Ubuntu stuff!

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Saturday I went to Ubucon here in Sevilla, and saw Fabian talk about Canonical support, and Jono giving a community talk, “Herding Cats”. Both were quite good, I got them on video, and will upload them as soon as possible (most probably in a week from now).

Jono Bacon's talk

Edubuntu on Classmate PC!

Oliver got a basic form of Edubuntu running on the Classmate PC. According to the Intel representatives, you will be able to buy them in South Africa soon. I’m quite eager to get my own one for a bit of hacking. And since I’m joining the bandwagon and planning on getting a Dell Ubuntu laptop as soon as it’s released.

Ogra with classmate

Ubuntu Tour

Last night, Canonical organised a tour at Alcazar Castle for the attendees of the Ubuntu Developer Summit. It was the highest concentration of Ubuntu members I’ve ever seen in my life. I love the sense of humor that many of the Ubuntu developers have, we had a good time. There was a LOT of camera flashing going around!

Cool people

Guadalinex tour

Guadalinex gave the Ubuntu Education (website coming soon) team a tour of their support center this morning. Their operation is very impressive. They have 1100 schools across Andalusia, and 40 staff members taking calls from the schools. They never miss ONE call. They also have a small testing center there where support staff can experiment before giving advice on tricky issues.

Call center tour

New Laptop and Granny’s Camera

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The plan was to get a new ultra-compact IBM X60 (the non-tablet version). I figured it would be nice to have an ultra compact laptop that has long battery life, so that I can comfortably work on long flights or at conferences where plugs are always a problem. Unfortunately there were no local stock of X60’s.

But then I found something interesting, the Sahara CJ55. It’s the same size, and specification as a X60, but exactly half the price. The only thing that I don’t like about it is the keyboard. It’s decent quality, but they’ve made the shift keys smaller to make space for the Windows keys (yuck), and it’s a UK layout keyboard, which would normally confuse me, but I just mapped it out to a US keyboard style. Perhaps now is a good time to (finally) switch to Dvorak.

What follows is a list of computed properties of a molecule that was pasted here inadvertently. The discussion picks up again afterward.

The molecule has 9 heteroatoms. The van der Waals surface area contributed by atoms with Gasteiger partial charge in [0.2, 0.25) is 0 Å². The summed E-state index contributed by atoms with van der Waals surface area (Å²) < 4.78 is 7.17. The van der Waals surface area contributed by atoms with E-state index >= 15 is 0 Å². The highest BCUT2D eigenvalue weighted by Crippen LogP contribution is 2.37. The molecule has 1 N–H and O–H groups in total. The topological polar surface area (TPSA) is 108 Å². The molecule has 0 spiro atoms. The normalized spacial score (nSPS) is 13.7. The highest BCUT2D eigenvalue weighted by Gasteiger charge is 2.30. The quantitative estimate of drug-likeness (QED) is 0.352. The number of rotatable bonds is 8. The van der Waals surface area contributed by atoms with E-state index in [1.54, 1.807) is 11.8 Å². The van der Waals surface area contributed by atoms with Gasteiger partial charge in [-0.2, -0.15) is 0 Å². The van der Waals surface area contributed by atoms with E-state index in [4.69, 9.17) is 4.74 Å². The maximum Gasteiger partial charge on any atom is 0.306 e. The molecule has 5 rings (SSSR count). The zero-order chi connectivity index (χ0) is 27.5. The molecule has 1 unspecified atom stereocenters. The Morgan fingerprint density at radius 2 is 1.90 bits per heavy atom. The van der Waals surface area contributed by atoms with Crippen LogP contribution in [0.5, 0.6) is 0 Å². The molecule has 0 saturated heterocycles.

The build quality is good though, and it has a very “Apple-like” feel to it.

The new one is the one to the left. It has a 12″ display, while the MSI S262 has a 14.1″ WXGA display. The Sahara battery lasts 3 hours and 50 minutes, while the MSI’s battery only lasts 1 hour and 20 minutes. The Sahara came with Windows XP Media Center edition. I didn’t delete it yet, I’ve been having trouble getting my video camera working properly in Ubuntu. I was glad to see Mark Shuttleworth’s post on hardware compatibility, part of a series of posts about challenges that need to be overcame to win the hearts of the desktop user. BTW, according to the frequency of those posts, post #1 should be there tomorrow. I’ve been wondering what his #1 will be. In my humble opinion, I think games is a strong #1. I know many, many high school kids who would instantly ditch Windows if their games worked properly on a GNU/Linux system. I’m sure that Windows won’t last long on my new laptop either. I’ve been enjoying being completely Microsoft-free for the last 4-5 years, and with the efforts of the free software community, that silly old legacy system will be trashed again soon.

BTW- as soon as I can find a X60, and have some money, I’m getting one of those too, they are seriously cool.

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